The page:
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Testing JSF

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It’s been a while since I’ve blogged last (ok, it’s been a year), but I recently came across a question that I have a little insight into, and I thought I’d tackle it briefly.

The question was simple:  “How do I test my JSF application?”

I’ve used two different test frameworks to do so, and besides being two of the most popular, they also offer a good example of the two different patterns used for Web testing.  The two programs are HTMLUnit and Selenium.  (Please note, there are certainly others –  FacesTester, and JSFUnit (which actually uses/extends HTMLUnit),  to name just two – but I’m going to stick to the two that I’ve used.)

HTMLUnit is a framework which uses browser simulation to test web pages – this means that no browser is launched, which also means that you can do things like test IE7 on Linux without a copy of Windows, as well as running testing in “headless mode”, meaning that you don’t even need a windowing system to be running (which is handy, and also very efficient for performance).  There are downsides to this, of course – for one, it’s possible that the simulation may not be perfect (though I’ve never found a case where it wasn’t).  The other disadvantage is that you can’t actually see what’s going on during testing, which can be awkward when figuring out why your test failed.    HTMLUnit supports emulating FF2, FF3, FF3.6, IE6, IE7, and IE8.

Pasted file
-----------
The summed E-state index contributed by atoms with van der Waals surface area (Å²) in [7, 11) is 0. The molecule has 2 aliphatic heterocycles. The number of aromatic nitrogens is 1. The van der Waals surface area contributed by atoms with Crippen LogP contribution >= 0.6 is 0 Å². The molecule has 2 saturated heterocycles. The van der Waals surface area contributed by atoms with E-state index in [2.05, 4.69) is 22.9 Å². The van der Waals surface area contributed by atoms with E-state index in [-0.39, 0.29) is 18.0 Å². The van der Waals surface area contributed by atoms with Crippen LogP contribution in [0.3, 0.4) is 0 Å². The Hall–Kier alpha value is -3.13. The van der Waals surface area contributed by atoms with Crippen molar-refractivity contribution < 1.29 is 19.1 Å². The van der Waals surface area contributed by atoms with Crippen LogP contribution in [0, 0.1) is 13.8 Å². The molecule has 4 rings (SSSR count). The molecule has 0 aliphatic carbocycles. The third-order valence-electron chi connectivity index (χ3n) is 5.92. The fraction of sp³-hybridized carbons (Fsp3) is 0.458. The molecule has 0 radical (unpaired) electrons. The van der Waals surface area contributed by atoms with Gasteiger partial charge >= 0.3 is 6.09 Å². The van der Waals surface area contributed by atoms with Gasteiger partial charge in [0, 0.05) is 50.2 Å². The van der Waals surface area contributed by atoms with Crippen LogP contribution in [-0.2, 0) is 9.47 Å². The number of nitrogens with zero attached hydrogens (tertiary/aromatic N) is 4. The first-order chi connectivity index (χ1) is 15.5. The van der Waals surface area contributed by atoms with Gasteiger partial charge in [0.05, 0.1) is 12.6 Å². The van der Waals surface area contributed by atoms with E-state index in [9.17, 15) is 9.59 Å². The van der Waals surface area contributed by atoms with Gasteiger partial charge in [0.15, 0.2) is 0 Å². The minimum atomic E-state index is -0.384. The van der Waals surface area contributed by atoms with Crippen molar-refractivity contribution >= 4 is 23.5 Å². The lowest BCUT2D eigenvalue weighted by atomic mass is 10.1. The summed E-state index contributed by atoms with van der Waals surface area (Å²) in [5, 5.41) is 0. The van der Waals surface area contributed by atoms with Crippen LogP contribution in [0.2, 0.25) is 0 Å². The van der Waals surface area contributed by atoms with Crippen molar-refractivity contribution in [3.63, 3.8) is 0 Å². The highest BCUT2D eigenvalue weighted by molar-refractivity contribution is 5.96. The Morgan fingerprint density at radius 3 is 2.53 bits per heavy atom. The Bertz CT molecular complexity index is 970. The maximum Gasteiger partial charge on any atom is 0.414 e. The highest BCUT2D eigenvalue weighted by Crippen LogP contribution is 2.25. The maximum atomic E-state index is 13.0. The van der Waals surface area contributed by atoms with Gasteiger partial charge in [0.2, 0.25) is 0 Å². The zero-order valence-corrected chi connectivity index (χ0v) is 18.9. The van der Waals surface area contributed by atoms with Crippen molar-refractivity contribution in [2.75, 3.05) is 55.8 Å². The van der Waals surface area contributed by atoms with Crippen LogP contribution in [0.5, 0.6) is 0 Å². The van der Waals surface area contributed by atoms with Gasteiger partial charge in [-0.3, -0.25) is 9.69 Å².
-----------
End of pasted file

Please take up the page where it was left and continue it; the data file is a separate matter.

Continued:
Selenium, on the other hand, uses browser automation – meaning that it’s actually using the browser you’re testing your web app in.  But that, in turn, means you’ll need different browsers installed to test – and in Windows, that means that you’ll also need multiple machines to test all the myriad versions of IE.  And since you’re running a browser in a windowing system, the machine requirements are also a little more substantial.  I’ve also found that configuring the browsers to be a bit tricky at times.  However, any inconvenience in setup is more than made up for by the Selenium IDE, which is really just a Firefox plugin that records mouse and keyboard actions for later playback.  Selenium supports automation of FF2, FF3, IE7, IE8, Safari2, and Safari3.